Teacher Challenge Blog Posts in a Wordle
Well, Dare to Care Blog, why do you need readers?
Mrs. Krebs and all the fine educators who have been in this blogging challenge learned they have joined a conversation. They believe that they really do have something to offer in their listening to others and in their sharing of their own voices. According to my ClustrMap, in her first eleven months of blogging, she had about 450 visitors. In one month, as she participated in this awesome 30-day professional development program at Edublogs, she had 300+ visitors. From little over 1 visitor per day to 10 per day! Of course, we all know how that happened. Neither she nor I did anything new or exciting. There were no prizes, no gimmicks, her writing skills didn’t improve, nor did she have incredible new insights. It wasn’t the fancy widgets she put on my sidebar or the categories and tags she cleaned up. The only thing that really changed was she joined a community of educators willing to help each other by listening and sharing. It was transformational. Mrs. Krebs and I, her trusty blog, thank all of you!
How can we stay networked? How can the conversations continue?
I believe it will be more difficult without the regular prodding of Sue Waters, Ronnie Burt, Sue Wyatt, and Anne Mirtschin. However, it will be possible, if educators do a few things.
First, join Twitter, if you haven’t already. Follow the four educational leaders above and @mrsdkrebs. Send out tweets when you post a new blog entry. Follow educational leaders and read their blogs.
Second, dare to share. (Just a little play on my name there!) Write posts about incredible lesson plans, questions one has, cool new web 2.0 apps, genius student work, and any other professional and personal reflections. And write them regularly!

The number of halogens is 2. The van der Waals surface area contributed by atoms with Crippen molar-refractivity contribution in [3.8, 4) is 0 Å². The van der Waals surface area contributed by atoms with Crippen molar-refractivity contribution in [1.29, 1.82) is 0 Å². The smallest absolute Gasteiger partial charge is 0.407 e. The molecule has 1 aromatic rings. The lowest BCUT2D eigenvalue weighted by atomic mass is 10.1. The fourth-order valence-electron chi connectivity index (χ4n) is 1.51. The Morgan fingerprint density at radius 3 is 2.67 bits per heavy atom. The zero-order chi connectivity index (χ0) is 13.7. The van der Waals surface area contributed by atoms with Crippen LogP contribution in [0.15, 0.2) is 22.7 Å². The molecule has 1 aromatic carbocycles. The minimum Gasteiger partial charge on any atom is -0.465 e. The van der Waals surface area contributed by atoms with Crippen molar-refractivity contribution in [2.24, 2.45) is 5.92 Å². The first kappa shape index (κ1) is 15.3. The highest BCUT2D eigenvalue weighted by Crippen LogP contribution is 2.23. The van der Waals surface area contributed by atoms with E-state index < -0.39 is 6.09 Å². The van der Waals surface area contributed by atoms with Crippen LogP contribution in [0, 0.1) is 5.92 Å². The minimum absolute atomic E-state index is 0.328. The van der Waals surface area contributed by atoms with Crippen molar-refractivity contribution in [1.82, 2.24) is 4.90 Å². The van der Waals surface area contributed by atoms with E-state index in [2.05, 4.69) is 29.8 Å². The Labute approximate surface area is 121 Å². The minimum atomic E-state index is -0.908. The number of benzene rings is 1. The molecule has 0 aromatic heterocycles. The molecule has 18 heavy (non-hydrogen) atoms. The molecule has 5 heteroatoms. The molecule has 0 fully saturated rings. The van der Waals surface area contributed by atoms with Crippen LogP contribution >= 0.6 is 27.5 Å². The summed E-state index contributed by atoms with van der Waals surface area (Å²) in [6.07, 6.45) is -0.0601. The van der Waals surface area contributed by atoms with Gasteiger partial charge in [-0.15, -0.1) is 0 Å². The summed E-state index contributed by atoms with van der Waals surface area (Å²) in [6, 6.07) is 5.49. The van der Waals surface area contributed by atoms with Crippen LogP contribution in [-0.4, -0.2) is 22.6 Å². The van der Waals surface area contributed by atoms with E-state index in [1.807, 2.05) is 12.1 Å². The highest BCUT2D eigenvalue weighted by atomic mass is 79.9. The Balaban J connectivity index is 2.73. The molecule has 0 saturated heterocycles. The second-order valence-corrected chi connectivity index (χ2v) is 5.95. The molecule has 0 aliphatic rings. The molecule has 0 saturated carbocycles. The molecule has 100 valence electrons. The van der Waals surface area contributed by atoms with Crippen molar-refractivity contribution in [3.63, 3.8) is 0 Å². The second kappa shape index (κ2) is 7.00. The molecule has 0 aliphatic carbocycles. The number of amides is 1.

Finally, because there won’t be the handy “Posts of the Week” links to visit each others’ blogs, you’ll need to be proactive in going out to read others’ blogs. Have you found some favorite bloggers already? Add them to your reader or subscribe by email. Or add them to your blogroll and visit them regularly.
Why has this challenge been important to you and your blog?
My writer, Mrs. Krebs, asked me to yield to her on this question, so she’s taking over.
It’s an exciting time in education. According to Tony Wagner, American education is due for a major renovation. It’s happened just once before. Over 125 years ago, our school system was reinvented. It went from a one-room school house model to an assembly-line school system, the same factory model we still have today. American education doesn’t just need a reform, it needs a re-invention. I know it’s true. Students think education is irrelevant to their lives. They don’t believe the stale promise, if you work hard and get good grades, you’ll get a good job. I don’t want to waste any of my valuable time teaching in a way that is irrelevant. I want to be in on the conversation that is reinventing education. I don’t have grand ideas, but I do believe I can be part of the discourse. I am eager to listen and share and reflect. My blog has become a part of that!